This study shows that initial weight loss, cancer type, appetite loss and COPD are significant and independent predictors of cachexia in patients with incurable cancer. Based on this, we identify five levels of risk of cachexia development.
The cachexia definition is based mainly on weight loss, and thus, initial minor weight loss below the assigned criteria  have been considered indicative of pre-cachexia in several studies [10,11,12]. The present study confirms that there is an increased risk of further weight loss and eventual development of cachexia when minor weight loss is present. However, the present study also identifies several other risk factors that predict cachexia, independently of weight loss. Among these is cancer type, which has been associated with, and assumed to predict cachexia . The findings of the present study confirm this and demonstrate that a classification of cancer type into low risk cancer (breast cancer and hematologic cancers), high risk cancer (pancreatic and gastric tumours) and neutral risk cancer (all other cancers) significantly predicts cachexia development. However, findings from the CART analysis show that when weight loss is 3% or more, cancer type does not add further to the risk of cachexia development. Contrary to cancer type, cancer stage (localized vs. metastatic) was not shown to predict cachexia significantly, although a trend was noted in the univariable analysis. The study is not suitable to draw conclusions about cancer stage, however, since the majority of the study population (87%) had metastatic cancer.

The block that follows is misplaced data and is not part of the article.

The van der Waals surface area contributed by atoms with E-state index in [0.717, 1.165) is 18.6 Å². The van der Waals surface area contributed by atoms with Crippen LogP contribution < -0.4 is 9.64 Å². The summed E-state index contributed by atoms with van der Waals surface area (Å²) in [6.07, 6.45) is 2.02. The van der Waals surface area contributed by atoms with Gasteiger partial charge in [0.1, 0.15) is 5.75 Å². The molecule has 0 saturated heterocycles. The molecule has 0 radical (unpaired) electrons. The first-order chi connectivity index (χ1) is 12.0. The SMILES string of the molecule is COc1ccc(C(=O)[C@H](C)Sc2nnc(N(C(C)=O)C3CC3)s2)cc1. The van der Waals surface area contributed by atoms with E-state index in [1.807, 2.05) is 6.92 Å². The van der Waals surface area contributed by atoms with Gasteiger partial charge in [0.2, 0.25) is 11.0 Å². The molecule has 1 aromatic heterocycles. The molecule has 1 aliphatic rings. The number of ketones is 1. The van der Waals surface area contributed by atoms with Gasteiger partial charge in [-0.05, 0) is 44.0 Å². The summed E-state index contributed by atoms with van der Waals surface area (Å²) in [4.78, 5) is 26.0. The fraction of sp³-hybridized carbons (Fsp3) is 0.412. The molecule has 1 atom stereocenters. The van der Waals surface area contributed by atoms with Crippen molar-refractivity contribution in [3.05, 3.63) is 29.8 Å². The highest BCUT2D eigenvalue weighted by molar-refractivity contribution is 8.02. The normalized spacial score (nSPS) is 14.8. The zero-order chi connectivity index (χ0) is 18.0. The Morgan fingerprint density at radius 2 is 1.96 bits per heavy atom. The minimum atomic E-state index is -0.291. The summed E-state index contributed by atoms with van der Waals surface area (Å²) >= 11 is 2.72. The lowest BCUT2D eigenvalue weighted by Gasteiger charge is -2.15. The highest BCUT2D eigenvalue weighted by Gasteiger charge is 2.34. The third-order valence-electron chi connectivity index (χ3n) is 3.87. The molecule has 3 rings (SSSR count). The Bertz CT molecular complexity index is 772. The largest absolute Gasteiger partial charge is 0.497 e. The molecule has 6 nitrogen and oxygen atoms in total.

Appetite loss is central in the cachexia pathophysiology. It is believed that mediators of cachexia affect the hypothalamus in such a way that the central drive to eat weakens . In turn, this might contribute to an accelerated weight loss through lowered dietary intake. However, conscious control of eating may sometimes prevail over appetite loss , and the present study therefore examines both appetite loss and food intake as possible predictors of cachexia. Appetite loss is shown to predict cachexia development independently and appears to be especially important in predicting cachexia in patients with little weight loss (< 3%) and low or neutral risk cancer. Food intake did not independently predict cachexia development, however, and reasons for this might be collinearity (correlation coefficient 0.53) with appetite loss and/or inadequate estimation of food intake.